The Destination Workplace: A Balance of Culture and Design

What is a “destination workplace”? Unfortunately, there is no one agreed-upon definition for the term. Rather, there is a lot of room for interpretation, made evident by the sheer number of “hot takes” from thought leaders and industry experts on what makes a workplace a true “destination” for employees.

Across the board, though, experts seem to agree on a few elements that are essential to a destination workplace. A sense of belonging. Connection and community. Opportunities for collaboration and growth. After more than two years of isolation and social distancing, we understand more than ever the importance of human connection; in fact, one recent study reported that 37% of employees stated connection with coworkers was the top reason why they chose to work from the office.

As architects, designers and engineers, we’d like to think we can deliver against all these needs. But the truth is, these critical elements of a destination workplace can’t be accomplished solely through design. Certainly, there are things we can do to create a welcoming, comfortable space for employees—an office location that allows workers to easily engage with the world around them, for instance, or dedicated areas for both collaboration and heads-down time. Ultimately, creating an environment that facilitates that treasured sense of connection and belonging—a destination workplace—demands that leadership nurture a healthy organizational culture.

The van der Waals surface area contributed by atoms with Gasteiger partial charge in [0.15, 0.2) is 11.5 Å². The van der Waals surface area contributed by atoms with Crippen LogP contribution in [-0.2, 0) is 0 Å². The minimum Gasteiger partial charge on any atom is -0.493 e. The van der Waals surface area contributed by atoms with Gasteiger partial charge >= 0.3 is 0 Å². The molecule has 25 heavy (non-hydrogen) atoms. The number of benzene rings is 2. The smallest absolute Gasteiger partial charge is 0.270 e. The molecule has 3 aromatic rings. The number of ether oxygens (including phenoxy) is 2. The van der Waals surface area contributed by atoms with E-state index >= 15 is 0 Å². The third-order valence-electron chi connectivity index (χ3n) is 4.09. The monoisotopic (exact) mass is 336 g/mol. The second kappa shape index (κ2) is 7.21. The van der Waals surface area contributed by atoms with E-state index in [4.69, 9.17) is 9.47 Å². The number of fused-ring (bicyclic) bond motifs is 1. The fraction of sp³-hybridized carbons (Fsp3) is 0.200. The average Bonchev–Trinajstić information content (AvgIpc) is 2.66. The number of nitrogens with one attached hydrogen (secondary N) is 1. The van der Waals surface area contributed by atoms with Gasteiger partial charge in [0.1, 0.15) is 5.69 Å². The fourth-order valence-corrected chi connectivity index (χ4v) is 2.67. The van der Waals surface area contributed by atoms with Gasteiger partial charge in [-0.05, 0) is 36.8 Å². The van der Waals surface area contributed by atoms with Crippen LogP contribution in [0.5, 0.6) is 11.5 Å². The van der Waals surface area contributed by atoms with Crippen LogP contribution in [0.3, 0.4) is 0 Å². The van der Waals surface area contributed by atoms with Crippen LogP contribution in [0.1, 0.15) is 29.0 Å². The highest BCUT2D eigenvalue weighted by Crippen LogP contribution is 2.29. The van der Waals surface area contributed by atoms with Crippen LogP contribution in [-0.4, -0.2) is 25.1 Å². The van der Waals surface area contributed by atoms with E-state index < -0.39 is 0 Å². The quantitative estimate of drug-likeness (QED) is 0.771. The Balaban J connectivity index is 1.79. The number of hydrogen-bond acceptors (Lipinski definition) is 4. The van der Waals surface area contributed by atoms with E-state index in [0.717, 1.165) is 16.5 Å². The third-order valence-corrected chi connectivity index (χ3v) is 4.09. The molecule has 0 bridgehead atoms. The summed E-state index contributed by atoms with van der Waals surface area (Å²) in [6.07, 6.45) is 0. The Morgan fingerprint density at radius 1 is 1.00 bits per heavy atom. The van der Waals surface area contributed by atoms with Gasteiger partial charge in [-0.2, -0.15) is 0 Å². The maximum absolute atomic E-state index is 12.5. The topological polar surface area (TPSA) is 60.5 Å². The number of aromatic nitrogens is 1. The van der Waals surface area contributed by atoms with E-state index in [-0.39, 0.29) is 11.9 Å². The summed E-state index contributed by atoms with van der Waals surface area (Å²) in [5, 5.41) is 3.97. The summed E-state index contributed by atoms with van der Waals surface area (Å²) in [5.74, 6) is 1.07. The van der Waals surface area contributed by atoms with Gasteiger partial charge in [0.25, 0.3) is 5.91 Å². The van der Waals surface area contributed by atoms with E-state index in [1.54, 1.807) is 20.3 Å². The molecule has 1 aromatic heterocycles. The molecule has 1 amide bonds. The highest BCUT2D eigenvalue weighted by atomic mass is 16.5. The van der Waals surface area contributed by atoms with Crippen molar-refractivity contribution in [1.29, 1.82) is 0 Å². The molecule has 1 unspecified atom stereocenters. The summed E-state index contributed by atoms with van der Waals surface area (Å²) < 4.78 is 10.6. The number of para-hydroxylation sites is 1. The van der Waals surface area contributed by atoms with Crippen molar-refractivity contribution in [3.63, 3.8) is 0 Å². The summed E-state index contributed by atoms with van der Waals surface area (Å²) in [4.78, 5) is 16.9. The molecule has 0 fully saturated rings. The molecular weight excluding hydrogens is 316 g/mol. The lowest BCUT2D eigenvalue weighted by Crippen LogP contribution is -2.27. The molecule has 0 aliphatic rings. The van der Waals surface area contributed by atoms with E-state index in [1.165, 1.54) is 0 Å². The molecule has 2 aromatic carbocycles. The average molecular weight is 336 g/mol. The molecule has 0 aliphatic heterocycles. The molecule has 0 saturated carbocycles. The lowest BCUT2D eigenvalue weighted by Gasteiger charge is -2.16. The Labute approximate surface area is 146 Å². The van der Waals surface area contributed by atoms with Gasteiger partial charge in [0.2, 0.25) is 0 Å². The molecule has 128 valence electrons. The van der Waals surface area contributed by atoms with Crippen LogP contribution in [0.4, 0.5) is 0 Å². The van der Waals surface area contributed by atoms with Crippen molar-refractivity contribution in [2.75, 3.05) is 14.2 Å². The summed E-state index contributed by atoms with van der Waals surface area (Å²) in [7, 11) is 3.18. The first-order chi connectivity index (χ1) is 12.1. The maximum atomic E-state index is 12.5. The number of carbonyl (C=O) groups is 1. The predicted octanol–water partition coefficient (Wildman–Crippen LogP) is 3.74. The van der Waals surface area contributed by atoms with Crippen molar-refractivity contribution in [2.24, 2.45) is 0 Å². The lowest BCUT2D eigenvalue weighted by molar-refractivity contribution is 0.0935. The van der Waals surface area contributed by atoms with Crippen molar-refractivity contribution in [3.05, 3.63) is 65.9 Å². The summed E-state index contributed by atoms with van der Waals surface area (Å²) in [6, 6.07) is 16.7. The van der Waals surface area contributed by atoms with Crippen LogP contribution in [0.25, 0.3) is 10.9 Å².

Vice President Jeffrey Sackenheim and Interior Designer McKenzie Goyert take a deep dive into this topic in our latest executive brief, The Destination Workplace: A Balance of Culture and Design.

Click here to download the brief and learn more.